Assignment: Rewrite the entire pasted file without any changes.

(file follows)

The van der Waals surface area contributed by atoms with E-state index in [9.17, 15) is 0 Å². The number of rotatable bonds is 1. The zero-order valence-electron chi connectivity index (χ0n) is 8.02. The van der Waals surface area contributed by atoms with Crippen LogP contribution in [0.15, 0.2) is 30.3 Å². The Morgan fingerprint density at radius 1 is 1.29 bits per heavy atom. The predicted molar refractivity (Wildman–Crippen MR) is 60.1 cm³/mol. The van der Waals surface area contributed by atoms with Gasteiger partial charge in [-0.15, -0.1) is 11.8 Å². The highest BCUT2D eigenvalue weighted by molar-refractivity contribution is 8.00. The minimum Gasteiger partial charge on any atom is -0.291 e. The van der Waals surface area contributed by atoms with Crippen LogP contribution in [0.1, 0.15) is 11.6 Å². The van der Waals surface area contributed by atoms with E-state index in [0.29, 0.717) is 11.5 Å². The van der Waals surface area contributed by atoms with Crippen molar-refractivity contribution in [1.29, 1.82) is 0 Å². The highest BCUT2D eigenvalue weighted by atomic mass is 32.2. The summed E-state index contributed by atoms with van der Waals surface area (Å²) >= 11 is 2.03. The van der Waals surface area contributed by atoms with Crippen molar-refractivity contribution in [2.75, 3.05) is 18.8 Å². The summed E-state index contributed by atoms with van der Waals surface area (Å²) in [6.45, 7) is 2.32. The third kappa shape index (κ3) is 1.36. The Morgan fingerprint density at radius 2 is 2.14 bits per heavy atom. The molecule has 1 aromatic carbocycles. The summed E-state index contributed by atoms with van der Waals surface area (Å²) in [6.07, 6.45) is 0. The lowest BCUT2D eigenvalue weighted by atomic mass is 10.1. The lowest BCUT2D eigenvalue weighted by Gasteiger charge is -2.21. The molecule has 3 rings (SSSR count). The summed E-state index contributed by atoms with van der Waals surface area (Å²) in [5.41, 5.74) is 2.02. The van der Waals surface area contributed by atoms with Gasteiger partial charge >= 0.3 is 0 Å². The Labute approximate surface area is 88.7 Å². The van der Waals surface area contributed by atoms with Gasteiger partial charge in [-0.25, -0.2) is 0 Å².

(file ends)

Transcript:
The van der Waals surface area contributed by atoms with E-state index in [9.17, 15) is 0 Å². The number of rotatable bonds is 1. The zero-order valence-electron chi connectivity index (χ0n) is 8.02. The van der Waals surface area contributed by atoms with Crippen LogP contribution in [0.15, 0.2) is 30.3 Å². The Morgan fingerprint density at radius 1 is 1.29 bits per heavy atom. The predicted molar refractivity (Wildman–Crippen MR) is 60.1 cm³/mol. The van der Waals surface area contributed by atoms with Gasteiger partial charge in [-0.15, -0.1) is 11.8 Å². The highest BCUT2D eigenvalue weighted by molar-refractivity contribution is 8.00. The minimum Gasteiger partial charge on any atom is -0.291 e. The van der Waals surface area contributed by atoms with Crippen LogP contribution in [0.1, 0.15) is 11.6 Å². The van der Waals surface area contributed by atoms with E-state index in [0.29, 0.717) is 11.5 Å². The van der Waals surface area contributed by atoms with Crippen molar-refractivity contribution in [1.29, 1.82) is 0 Å². The highest BCUT2D eigenvalue weighted by atomic mass is 32.2. The summed E-state index contributed by atoms with van der Waals surface area (Å²) >= 11 is 2.03. The van der Waals surface area contributed by atoms with Crippen molar-refractivity contribution in [2.75, 3.05) is 18.8 Å². The summed E-state index contributed by atoms with van der Waals surface area (Å²) in [6.45, 7) is 2.32. The third kappa shape index (κ3) is 1.36. The Morgan fingerprint density at radius 2 is 2.14 bits per heavy atom. The molecule has 1 aromatic carbocycles. The summed E-state index contributed by atoms with van der Waals surface area (Å²) in [6.07, 6.45) is 0. The lowest BCUT2D eigenvalue weighted by atomic mass is 10.1. The lowest BCUT2D eigenvalue weighted by Gasteiger charge is -2.21. The molecule has 3 rings (SSSR count). The summed E-state index contributed by atoms with van der Waals surface area (Å²) in [5.41, 5.74) is 2.02. The van der Waals surface area contributed by atoms with Gasteiger partial charge >= 0.3 is 0 Å². The Labute approximate surface area is 88.7 Å². The van der Waals surface area contributed by atoms with Gasteiger partial charge in [-0.25, -0.2) is 0 Å².